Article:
Periodontal diseases are associated with an increased risk of premature and/or underweight births [48]. Today, it is known that some acute inflammatory processes in the mother, even if localized far from the genitourinary tract, can play a secondary role in the appearance of pathological alterations in pregnancy [49]. Other studies, however, have not shown a clear association between periodontal disease and any adverse events [22,27,31,34].
However, although these events have often been associated, there is no clear evidence or correlation between periodontal disease and pregnancy. A predisposition can be affirmed due to the migration of bacteria present at the periodontal pockets through the bloodstream to the placenta and the fetus, which could cause muscular contractions of the uterus, cervical dilation, and premature rupture of the amniotic sac [50]. Numerous clinical studies would be needed to establish a positive association between periodontal disease and adverse events during pregnancy.
So, based on these considerations, pregnant women and women planning a pregnancy should be aware that there may be a link between their periodontal condition, general health, and possible complications of pregnancy. For this reason, periodontal treatment may be necessary, which in this case should be performed before conception; however, it could also be performed during pregnancy [51]. In addition, as negative pregnancy outcomes and periodontitis have in common some important risk factors (e.g., smoking), pregnant women should be aware of the importance of healthy habits and lifestyles [52]. It has been shown that periodontal treatment carried out in pregnancy is safe and helps to reduce the level of gingival inflammation, allowing oral health to be maintained in this delicate period. In addition, current scientific knowledge suggests that periodontal therapy before conception may reduce the risk of the related adverse effects mentioned above [8,51].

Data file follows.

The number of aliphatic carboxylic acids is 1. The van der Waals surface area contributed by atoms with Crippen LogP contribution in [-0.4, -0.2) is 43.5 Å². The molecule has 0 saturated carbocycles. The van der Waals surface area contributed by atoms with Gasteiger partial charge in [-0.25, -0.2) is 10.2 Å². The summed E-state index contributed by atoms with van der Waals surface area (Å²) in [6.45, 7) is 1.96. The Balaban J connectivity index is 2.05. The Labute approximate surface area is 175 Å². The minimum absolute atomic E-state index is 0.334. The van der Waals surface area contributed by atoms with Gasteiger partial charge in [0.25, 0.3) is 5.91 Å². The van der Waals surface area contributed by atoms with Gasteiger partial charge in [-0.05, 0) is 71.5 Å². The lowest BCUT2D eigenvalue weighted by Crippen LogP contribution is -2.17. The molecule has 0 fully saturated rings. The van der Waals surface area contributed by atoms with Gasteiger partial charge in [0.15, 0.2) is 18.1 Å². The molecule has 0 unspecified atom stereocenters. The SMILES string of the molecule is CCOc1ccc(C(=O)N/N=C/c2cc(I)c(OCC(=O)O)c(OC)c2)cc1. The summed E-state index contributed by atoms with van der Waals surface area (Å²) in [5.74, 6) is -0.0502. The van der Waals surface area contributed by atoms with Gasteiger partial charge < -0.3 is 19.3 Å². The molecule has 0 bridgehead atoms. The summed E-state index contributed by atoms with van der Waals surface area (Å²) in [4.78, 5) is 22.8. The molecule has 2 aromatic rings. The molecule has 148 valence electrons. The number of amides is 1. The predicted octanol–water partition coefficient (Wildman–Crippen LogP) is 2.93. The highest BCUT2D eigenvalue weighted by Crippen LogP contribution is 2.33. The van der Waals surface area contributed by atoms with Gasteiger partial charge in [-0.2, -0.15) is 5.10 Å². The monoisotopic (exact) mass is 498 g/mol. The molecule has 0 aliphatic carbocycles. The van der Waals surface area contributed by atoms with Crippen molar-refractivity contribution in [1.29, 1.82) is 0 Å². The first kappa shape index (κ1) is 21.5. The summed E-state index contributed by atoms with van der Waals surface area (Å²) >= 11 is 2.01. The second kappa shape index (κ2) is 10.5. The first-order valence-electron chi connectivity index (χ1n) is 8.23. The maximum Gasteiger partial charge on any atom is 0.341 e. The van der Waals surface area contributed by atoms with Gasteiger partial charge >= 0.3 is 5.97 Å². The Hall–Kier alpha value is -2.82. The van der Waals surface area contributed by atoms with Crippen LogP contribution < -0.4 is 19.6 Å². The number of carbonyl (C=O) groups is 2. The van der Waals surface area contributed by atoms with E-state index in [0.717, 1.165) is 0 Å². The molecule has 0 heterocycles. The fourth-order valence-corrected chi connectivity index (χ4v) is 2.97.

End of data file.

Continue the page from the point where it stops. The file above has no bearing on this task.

Unfortunately, very often treatments are carried out late; the ideal would be to start before pregnancy to obtain a positive outcome on the clinical result of gestation. In fact, non-surgical periodontal treatment in pregnant women would seem not to achieve an improvement of the unfavorable, probably also because the available studies are very heterogeneous. The result is mixed opinions [40,53,54,55,56,57].
However, action should be taken against dysbiosis caused by periodontal disease, perhaps by supplementing the use of probiotics in pregnant women, which seem to have positive effects on gum bleeding indices, together with the correct oral hygiene methods for the removal of bacterial biofilm [38,58,59].
The studies involved present some limitations. Although most of them have validated the association between periodontal disease and some adverse events in pregnancy, this statement cannot be generalized. The results of the individual studies are influenced by some variables such as ethnicity, socio-economic status, age, the period of pregnancy, and systemic pathologies related to the mother. It would be useful to standardize the sample taken from the studies, trying to eliminate any variable that could influence the results.

This entry is adapted from the peer-reviewed paper 10.3390/healthcare11101372